I think tenting/treating should definitely happen somewhere between “we found a single instance of fresh drywood termite poops” and “termites have eaten up and through a cabinet such that a door fell off its hinges.”
Incidentally, there is a horizontal crack in the foundation stucco that coincides with the areas the ground termites were eating away at. Coincidence? I suspect not.
I guess most houses do not need environmentally harmful termite treatment. Maybe termite was over treated by home buyers. If the seller continues to live in that same house, I doubt most houses will never be treated by termite professionals.
It might be worth a second opinion from an honest and experienced termite inspector who has no business of treatment
Something to consider is that with all of the different climates in the BA, it’s possible that my neighborhood has a larger, more aggressive termite population than some of the rest of you. I do see a couple (1-3) homes tented each year here.
Estimate is $3400 to tent from the inspection report. Termite activity refers to the substructur near/under the master bathroom. Coincidentally (?) there was a leak from the exterior in this area previously that was fixed. Unsure if this points towards potential termites in this area.
There’s also evidence of termite activity “tubing out of soil” in the substructure.
Subterranean termites have a different treatment from the drywood ones. Tenting only kills the ones in the structure, but the colonies live in the soil–often multiple feet away in your garden where they won’t be tented.
I’m not an expert, but I’m guessing that you can put treating the subterranean ones off until they reach the wood. But you’d have to monitor the situation.
BTW: Apparently treating the sub-termites will get rid of ant infestations as well, though. The ants go after the sub-termites eggs, which is how/why they end up in the structure. Certainly did work for us–we had a good 2-3 years of no ants after the sub-termites were treated.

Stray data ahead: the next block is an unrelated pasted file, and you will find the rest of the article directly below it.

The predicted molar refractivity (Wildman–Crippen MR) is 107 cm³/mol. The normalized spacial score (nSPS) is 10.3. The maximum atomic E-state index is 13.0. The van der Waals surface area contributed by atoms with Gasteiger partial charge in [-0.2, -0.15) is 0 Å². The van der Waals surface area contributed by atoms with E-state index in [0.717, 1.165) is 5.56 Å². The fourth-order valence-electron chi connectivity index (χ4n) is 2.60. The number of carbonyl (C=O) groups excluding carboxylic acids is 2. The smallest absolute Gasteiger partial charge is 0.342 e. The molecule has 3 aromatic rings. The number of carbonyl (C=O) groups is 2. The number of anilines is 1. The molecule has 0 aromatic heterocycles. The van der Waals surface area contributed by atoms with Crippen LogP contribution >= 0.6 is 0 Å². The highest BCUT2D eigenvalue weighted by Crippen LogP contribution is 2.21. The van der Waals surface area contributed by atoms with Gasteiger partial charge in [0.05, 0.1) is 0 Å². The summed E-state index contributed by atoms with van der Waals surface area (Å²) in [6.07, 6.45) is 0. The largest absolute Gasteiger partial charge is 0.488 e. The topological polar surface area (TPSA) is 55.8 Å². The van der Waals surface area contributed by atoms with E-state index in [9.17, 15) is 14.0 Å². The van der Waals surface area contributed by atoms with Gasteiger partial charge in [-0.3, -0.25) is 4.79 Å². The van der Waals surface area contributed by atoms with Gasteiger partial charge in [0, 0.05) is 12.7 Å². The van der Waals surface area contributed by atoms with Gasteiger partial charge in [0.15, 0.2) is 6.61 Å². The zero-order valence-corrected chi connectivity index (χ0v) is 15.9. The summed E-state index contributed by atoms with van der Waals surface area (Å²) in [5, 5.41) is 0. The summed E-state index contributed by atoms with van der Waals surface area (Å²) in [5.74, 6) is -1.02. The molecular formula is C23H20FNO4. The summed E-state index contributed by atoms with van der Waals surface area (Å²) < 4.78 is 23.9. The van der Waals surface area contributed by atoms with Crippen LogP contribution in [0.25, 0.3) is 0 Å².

I don’t know what to tell you. It’s easier to know what the situation is when you live in the house–do you see swarms, do you see dry-wood termite pellets, do you see lots of ants? But it’s also easier and safer to tent when you’re not in the house.
My only other thought is to ask if they recently had a treatment because there are 2-3 year guarantees and maybe you could get retreated for free. That might be in the seller’s disclosures though, but can’t hurt to ask. Or even knowing the last time it was tented/treated might be helpful. Your decision might change based on it being 5 years ago vs. never.
terri is right in something. We were a few days into our home when on a corner of our living room we saw the infestation of what I thought were flies. Upon a close inspection and Google it, I found out they were subterranean. I called the company that did the termite a year past and they honored their commitment to deliver a good service. They drilled holes around that area and injected some liquid.
Also, these termites as their names says it all, live underground and if your home is surrounded by vegetation or trees, chances are you need to treat around the entire house, not only close to the infestation so you can have what you call peace of mind.
On the ground. I checked in Google for the type of termite, it was a sub. What happens is that there’s a space between the cement ground and the stucco and they were getting in there.
Anything the city did in that house was horrible, you couldn’t see it by just coming to see the inside during an open house. Like they say, you have to live with him/her to get to know them.